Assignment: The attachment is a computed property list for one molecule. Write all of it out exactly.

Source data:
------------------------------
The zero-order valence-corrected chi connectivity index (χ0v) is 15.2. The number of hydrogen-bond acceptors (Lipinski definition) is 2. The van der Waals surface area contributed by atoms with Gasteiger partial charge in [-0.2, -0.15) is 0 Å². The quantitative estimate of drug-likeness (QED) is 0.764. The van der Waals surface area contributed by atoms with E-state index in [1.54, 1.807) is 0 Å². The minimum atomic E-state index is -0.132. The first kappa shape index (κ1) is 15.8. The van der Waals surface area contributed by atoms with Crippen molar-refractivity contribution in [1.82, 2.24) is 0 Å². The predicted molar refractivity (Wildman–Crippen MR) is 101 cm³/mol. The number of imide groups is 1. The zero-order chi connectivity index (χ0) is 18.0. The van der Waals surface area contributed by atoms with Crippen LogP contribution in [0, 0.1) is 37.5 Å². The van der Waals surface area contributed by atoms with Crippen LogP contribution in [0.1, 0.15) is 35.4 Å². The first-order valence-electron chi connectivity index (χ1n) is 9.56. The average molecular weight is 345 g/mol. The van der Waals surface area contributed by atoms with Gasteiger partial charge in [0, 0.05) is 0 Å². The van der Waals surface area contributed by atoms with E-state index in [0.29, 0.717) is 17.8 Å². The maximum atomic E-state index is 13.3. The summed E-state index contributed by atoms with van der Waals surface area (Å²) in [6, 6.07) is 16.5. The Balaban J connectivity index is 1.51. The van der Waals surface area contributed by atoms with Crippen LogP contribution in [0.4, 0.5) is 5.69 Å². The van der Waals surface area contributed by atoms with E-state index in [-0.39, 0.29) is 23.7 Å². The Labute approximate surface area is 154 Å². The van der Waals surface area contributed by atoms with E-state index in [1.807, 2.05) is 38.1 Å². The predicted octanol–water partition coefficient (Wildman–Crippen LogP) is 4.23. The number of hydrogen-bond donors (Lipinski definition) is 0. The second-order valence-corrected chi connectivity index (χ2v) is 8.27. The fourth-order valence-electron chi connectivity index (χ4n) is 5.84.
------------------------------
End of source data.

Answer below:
The zero-order valence-corrected chi connectivity index (χ0v) is 15.2. The number of hydrogen-bond acceptors (Lipinski definition) is 2. The van der Waals surface area contributed by atoms with Gasteiger partial charge in [-0.2, -0.15) is 0 Å². The quantitative estimate of drug-likeness (QED) is 0.764. The van der Waals surface area contributed by atoms with E-state index in [1.54, 1.807) is 0 Å². The minimum atomic E-state index is -0.132. The first kappa shape index (κ1) is 15.8. The van der Waals surface area contributed by atoms with Crippen molar-refractivity contribution in [1.82, 2.24) is 0 Å². The predicted molar refractivity (Wildman–Crippen MR) is 101 cm³/mol. The number of imide groups is 1. The zero-order chi connectivity index (χ0) is 18.0. The van der Waals surface area contributed by atoms with Crippen LogP contribution in [0, 0.1) is 37.5 Å². The van der Waals surface area contributed by atoms with Crippen LogP contribution in [0.1, 0.15) is 35.4 Å². The first-order valence-electron chi connectivity index (χ1n) is 9.56. The average molecular weight is 345 g/mol. The van der Waals surface area contributed by atoms with Gasteiger partial charge in [0, 0.05) is 0 Å². The van der Waals surface area contributed by atoms with E-state index in [0.29, 0.717) is 17.8 Å². The maximum atomic E-state index is 13.3. The summed E-state index contributed by atoms with van der Waals surface area (Å²) in [6, 6.07) is 16.5. The Balaban J connectivity index is 1.51. The van der Waals surface area contributed by atoms with Crippen LogP contribution in [0.4, 0.5) is 5.69 Å². The van der Waals surface area contributed by atoms with E-state index in [-0.39, 0.29) is 23.7 Å². The Labute approximate surface area is 154 Å². The van der Waals surface area contributed by atoms with E-state index in [1.807, 2.05) is 38.1 Å². The predicted octanol–water partition coefficient (Wildman–Crippen LogP) is 4.23. The number of hydrogen-bond donors (Lipinski definition) is 0. The second-order valence-corrected chi connectivity index (χ2v) is 8.27. The fourth-order valence-electron chi connectivity index (χ4n) is 5.84.